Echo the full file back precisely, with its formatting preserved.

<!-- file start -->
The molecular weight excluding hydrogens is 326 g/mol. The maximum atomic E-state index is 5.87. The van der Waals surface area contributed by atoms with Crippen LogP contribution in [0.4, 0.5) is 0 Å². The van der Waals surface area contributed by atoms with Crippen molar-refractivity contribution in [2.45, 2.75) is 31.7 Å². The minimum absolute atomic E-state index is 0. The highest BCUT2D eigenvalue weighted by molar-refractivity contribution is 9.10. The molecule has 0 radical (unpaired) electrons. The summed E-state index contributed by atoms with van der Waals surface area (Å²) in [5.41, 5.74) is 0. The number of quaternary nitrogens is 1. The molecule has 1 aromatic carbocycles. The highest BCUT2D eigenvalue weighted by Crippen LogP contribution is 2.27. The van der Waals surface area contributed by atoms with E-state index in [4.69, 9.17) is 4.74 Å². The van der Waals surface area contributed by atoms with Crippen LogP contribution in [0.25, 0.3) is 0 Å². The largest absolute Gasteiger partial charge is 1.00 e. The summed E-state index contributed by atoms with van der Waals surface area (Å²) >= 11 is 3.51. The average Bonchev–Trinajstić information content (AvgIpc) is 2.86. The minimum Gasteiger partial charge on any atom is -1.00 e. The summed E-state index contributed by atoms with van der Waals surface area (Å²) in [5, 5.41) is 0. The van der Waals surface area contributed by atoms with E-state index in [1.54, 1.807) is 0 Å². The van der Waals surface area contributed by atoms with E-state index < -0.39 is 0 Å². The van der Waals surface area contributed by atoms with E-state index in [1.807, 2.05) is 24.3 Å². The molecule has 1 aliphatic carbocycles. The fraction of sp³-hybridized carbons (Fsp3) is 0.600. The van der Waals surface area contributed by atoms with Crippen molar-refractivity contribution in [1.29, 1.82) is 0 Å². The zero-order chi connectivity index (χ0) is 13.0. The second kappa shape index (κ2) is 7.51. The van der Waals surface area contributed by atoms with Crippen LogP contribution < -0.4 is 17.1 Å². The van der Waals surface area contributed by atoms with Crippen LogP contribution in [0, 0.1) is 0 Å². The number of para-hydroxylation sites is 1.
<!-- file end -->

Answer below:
The molecular weight excluding hydrogens is 326 g/mol. The maximum atomic E-state index is 5.87. The van der Waals surface area contributed by atoms with Crippen LogP contribution in [0.4, 0.5) is 0 Å². The van der Waals surface area contributed by atoms with Crippen molar-refractivity contribution in [2.45, 2.75) is 31.7 Å². The minimum absolute atomic E-state index is 0. The highest BCUT2D eigenvalue weighted by molar-refractivity contribution is 9.10. The molecule has 0 radical (unpaired) electrons. The summed E-state index contributed by atoms with van der Waals surface area (Å²) in [5.41, 5.74) is 0. The number of quaternary nitrogens is 1. The molecule has 1 aromatic carbocycles. The highest BCUT2D eigenvalue weighted by Crippen LogP contribution is 2.27. The van der Waals surface area contributed by atoms with E-state index in [4.69, 9.17) is 4.74 Å². The van der Waals surface area contributed by atoms with Crippen LogP contribution in [0.25, 0.3) is 0 Å². The largest absolute Gasteiger partial charge is 1.00 e. The summed E-state index contributed by atoms with van der Waals surface area (Å²) >= 11 is 3.51. The average Bonchev–Trinajstić information content (AvgIpc) is 2.86. The minimum Gasteiger partial charge on any atom is -1.00 e. The summed E-state index contributed by atoms with van der Waals surface area (Å²) in [5, 5.41) is 0. The van der Waals surface area contributed by atoms with E-state index in [1.54, 1.807) is 0 Å². The van der Waals surface area contributed by atoms with E-state index < -0.39 is 0 Å². The van der Waals surface area contributed by atoms with E-state index in [1.807, 2.05) is 24.3 Å². The molecule has 1 aliphatic carbocycles. The fraction of sp³-hybridized carbons (Fsp3) is 0.600. The van der Waals surface area contributed by atoms with Crippen molar-refractivity contribution in [1.29, 1.82) is 0 Å². The zero-order chi connectivity index (χ0) is 13.0. The second kappa shape index (κ2) is 7.51. The van der Waals surface area contributed by atoms with Crippen LogP contribution < -0.4 is 17.1 Å². The van der Waals surface area contributed by atoms with Crippen LogP contribution in [0, 0.1) is 0 Å². The number of para-hydroxylation sites is 1.